Over the top access revenue topped $11.9 billion in 2017, a 41 percent increase over the prior year and is expected to maintain that momentum for the foreseeable future, according to a Convergence Research Group study, The Battle for the American Couch Potato: OTT, TV, Online.
According to Convergence, OTT revenue (based on 55 providers, led by Netflix) is expected to reach $16.6 billion in 2018, a 40 percent gain over 2017, and $25.6 billion in 2020.
At the same time, U.S. cable, satellite and telco TV access revenue grew just 1 percent in 2017, to $107.6 billion, and should slip in the coming years. Convergence estimates that traditional pay TV revenue should dip to $107.4 billion in 2018 and $106.9 billion by 2020.
Pay TV lost an estimated 3.66 million subscribers in 2017, up from 2.2 million in 2016, and should lose another 3.72 million in 2018, according to Convergence. The growth in OTT services – Convergence gathered data from about 55 different over-the-top providers for the study – is again the culprit.
Convergence estimates 32.13 million US households, or 26.1 percent of homes, did not have a traditional TV subscription at the end of 2017, up from 27.56 million (22.6% of homes) in 2016. The researcher forecasts 36.76 million (29.6 percent of homes) will not have a “The gloves are off,” Convergence said in its report, adding that the industry is being transformed by deep-pocketed tech players like Amazon, Apple, Facebook and Netflix who appear to be willing to spend billions of dollars on original, licensed and sports content.
“We expect especially for the US market going forward fewer content deals between programmers and independent OTT providers: 2017 saw Disney choose not to renew with Netflix and embrace OTT, HBO not renew with Amazon in the US, Hulu (which is spending more on content on a per US subscriber basis than Amazon or Netflix) continue to bolster its offerings compete & more directly against TV access providers, and A+E, AMC, Discovery, Scripps, and Viacom back & supply Philo,” the report said.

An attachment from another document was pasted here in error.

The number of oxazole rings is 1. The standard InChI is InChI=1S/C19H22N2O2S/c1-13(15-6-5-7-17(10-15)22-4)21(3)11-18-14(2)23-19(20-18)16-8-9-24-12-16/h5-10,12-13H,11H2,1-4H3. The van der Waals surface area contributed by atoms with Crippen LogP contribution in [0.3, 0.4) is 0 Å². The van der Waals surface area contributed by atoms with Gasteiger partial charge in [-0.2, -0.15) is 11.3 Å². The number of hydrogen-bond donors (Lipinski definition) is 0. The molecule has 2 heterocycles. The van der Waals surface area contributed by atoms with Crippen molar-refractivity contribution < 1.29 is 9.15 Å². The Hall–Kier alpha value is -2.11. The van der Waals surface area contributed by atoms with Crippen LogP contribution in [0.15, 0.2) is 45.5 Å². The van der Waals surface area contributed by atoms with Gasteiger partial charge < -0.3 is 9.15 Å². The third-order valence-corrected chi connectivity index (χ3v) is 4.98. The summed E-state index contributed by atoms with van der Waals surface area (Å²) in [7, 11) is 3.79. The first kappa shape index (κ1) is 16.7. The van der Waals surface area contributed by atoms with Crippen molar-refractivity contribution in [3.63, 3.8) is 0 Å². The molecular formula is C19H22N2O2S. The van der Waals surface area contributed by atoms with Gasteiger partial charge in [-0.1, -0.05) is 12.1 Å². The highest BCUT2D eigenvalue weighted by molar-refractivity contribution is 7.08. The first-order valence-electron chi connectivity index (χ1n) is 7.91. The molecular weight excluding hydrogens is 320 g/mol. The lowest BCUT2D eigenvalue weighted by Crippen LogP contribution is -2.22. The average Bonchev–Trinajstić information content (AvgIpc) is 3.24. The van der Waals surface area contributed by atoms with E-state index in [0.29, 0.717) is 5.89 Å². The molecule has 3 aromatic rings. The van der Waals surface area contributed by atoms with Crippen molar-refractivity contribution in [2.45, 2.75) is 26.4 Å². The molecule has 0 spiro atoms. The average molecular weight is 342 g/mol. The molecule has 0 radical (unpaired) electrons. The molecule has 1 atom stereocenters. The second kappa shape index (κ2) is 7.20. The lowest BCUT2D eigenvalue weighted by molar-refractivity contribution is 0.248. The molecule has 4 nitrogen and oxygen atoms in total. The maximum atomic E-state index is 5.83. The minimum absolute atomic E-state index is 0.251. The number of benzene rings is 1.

Traditional pay TV providers have managed to keep revenue growing mainly through price increases, but that isn’t expected to last. Convergence estimates that TV access revenue will decline going forward. And programmers, who have relied on rising affiliate fees and advertising rates in the past are preparing for the new age of skinny bundles and lower monthly price points by going direct to consumer themselves.
“Programmers have read the writing on the wall and have already gone, or are in process of going direct to consumer, again at competitive price points,” according to the report.
At the same time, while cable continues to expert its dominance in the broadband arena, its growth is slowing too. Convergence estimates that about 2.33 million residential broadband subscribers were added in the U.S. in 2017 down from 2.66 million additions in 2016, while revenue rose 7 percent $56.8 million. Convergence estimates that broadband additions will grow slightly to 2.57 million in 2018, and revenue will rise 6 percent to $60.5 billion.
This article originally appeared in Broadcasting & Cable.